Jacques Rivette’s La Religieuse (The Nun) was the center of controversy in France. Banned for over a year by the Minister of Information in 1965, the film was a battleground of the culture wars of the day. The restored version of the film, made from the original negatives, is now in select theaters.
The film is based on a novel by 18th century Enlightenment philosopher Denis Diderot. It is the story of Suzanne Simonin (Anna Karina), a young woman forced to take vows as a nun, but who is never happy in the convent. The film opens with Suzanne about to take vows, but she refuses. Sent home with her parents, she is punished and ignored because she was her mother’s illegitimate daughter. Suzanne’s sisters received large dowries assuring good marriages, but there is nothing for Suzanne. Her family convinces her that the religious life is her only option, even though she does not believe she has a vocation.
The film shows her struggles with convent life under three very different abbesses. The first is kind, and guides Suzanne to understand her place in the convent even without a vocation. This first abbess has her own set of doubts and troubles. But when she dies, the new abbess is authoritarian, vengeful, and seeks to break Suzanne’s spirit by harsh punishments. Suzanne sues, seeking to be released from her vows. Her suit is dismissed, but she is sent to another convent, one much different than the first.
The abbess at the new convent is much more liberal. She sees the convent a a place where each makes use of their gifts as they please. We notice the change of attitude as soon as we meet the new abbess—she has a frilly, haut couture, shapely habit. We also notice that the convent life here includes some intimate relationships. She has gone from a strict convent to a libertine one. The new abbess immediately falls in love with Suzanne, who tries to avoid such a relationship, but there is no escape for her, until her confessor arranges a chance to flee, but what can she do alone in the world?
You may see where some of the controversy came from. Many in the French Catholic Church didn’t want people getting the idea that this is what the religious life represented. They created a letter-writing and petition campaign that eventually lead to the film being banned by the Minister of Culture. That resulted in even more letters and petitions for the film’s release. After 13 months (and a change in Minister of Information), the film was released for adult viewing.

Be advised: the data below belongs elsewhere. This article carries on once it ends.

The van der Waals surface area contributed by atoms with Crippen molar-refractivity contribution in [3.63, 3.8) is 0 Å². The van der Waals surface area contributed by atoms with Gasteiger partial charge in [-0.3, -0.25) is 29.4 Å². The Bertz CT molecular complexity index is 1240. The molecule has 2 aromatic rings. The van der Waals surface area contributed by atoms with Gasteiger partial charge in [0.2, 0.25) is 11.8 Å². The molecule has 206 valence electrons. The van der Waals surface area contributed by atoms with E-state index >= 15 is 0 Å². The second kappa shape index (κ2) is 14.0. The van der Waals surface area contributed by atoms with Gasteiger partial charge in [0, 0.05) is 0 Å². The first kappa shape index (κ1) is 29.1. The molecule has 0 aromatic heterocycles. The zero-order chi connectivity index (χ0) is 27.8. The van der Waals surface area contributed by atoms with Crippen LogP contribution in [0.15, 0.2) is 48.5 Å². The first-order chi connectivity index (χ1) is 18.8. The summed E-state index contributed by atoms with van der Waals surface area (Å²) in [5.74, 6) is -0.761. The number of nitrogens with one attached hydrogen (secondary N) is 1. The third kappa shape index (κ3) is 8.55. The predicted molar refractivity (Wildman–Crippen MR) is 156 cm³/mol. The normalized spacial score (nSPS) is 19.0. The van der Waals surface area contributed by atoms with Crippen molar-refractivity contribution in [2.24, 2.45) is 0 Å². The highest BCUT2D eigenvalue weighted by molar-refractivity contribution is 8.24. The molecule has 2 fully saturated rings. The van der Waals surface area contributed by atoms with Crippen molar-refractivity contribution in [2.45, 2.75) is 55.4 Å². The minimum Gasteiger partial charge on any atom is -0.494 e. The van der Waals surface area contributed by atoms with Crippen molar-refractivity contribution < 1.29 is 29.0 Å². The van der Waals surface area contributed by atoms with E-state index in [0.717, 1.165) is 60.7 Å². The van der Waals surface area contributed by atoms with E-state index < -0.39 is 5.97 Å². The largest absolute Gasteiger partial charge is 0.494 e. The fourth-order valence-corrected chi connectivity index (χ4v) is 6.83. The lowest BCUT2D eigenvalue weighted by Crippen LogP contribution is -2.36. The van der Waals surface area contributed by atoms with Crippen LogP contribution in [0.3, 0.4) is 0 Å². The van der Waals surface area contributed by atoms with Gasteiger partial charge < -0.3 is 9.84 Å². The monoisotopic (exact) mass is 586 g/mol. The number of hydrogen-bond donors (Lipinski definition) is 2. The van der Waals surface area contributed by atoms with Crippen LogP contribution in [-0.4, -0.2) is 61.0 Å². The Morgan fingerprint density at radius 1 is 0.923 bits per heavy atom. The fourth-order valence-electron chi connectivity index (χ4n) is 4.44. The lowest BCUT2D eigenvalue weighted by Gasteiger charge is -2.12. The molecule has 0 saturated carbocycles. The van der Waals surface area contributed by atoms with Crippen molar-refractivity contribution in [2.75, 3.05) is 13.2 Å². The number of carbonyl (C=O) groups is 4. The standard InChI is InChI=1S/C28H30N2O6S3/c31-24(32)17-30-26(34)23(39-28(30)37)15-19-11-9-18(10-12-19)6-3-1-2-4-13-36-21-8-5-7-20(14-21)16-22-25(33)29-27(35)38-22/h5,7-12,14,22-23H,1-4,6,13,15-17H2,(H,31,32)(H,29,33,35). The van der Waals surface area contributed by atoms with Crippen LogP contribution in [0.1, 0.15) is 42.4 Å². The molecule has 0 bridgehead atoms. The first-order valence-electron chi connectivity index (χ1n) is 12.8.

Was the controversy justified? The short answer is no, but let’s look at why I would say that (other than a default objection to censorship). The film (as part of the conditions for being released) carries an extensive disclaimer at the beginning:
Loosely based on a controversial book of the same name by Diderot, this film is the work of imagination. It does not claim to paint a true picture of religious institutions, even in the 18th century. The audience should place it in both a fictional and historical perspective, and refuse any hasty, unfair and indefensible generalization.
The film then has a voiceover explanation of Diderot’s inspirations that explains the historical context of convents in pre-Revolutionary France, when well-off families might send their daughters to convents rather than marry them off, and how some might even buy the office of abbess. This gives us a chance to understand a bit more of what is going on in the film.
The controversy was largely an overreaction. The film is not anti-religious or anti-church. On the contrary, those who express a true devotion (including Suzanne) are treated respectfully. But it also makes it clear that often people fall far short of the high calling of religious life.
The real issue in the film is not so much religion as it is freedom. For Suzanne, the problem is not that she doesn’t believe in God or the Church; she does not believe that the convent is where she belongs. She prays, but wants to do it because it is her prayer, not something that must be said at a given time. It is not the discipline that she objects to. Even in the second convent with its libertine ethos, she is not happy. She understands that a gilded cage is still a cage. What she truly wanted was her freedom. But sadly, even escape from the convent doesn’t bring true freedom because of the social strictures of the day.
All of this raises the issue of the ways religion can be either freeing or confining. There are those who would use religious teaching to force others to behave in certain ways. They expect rules to be followed and will denigrate or punish those who do not follow what they see as “God’s way”. But for some, faith can be the way out of the constraints put upon them. To know that God’s love is a constant can set us free to live in new ways.
That is what makes the controversy over the film in 1965 so interesting. It serves as an example of some who used religion as a weapon against freedom. Those who opposed the film would have done well to understand the message of film.
Photos courtesy of Rialto Pictures/Studiocanal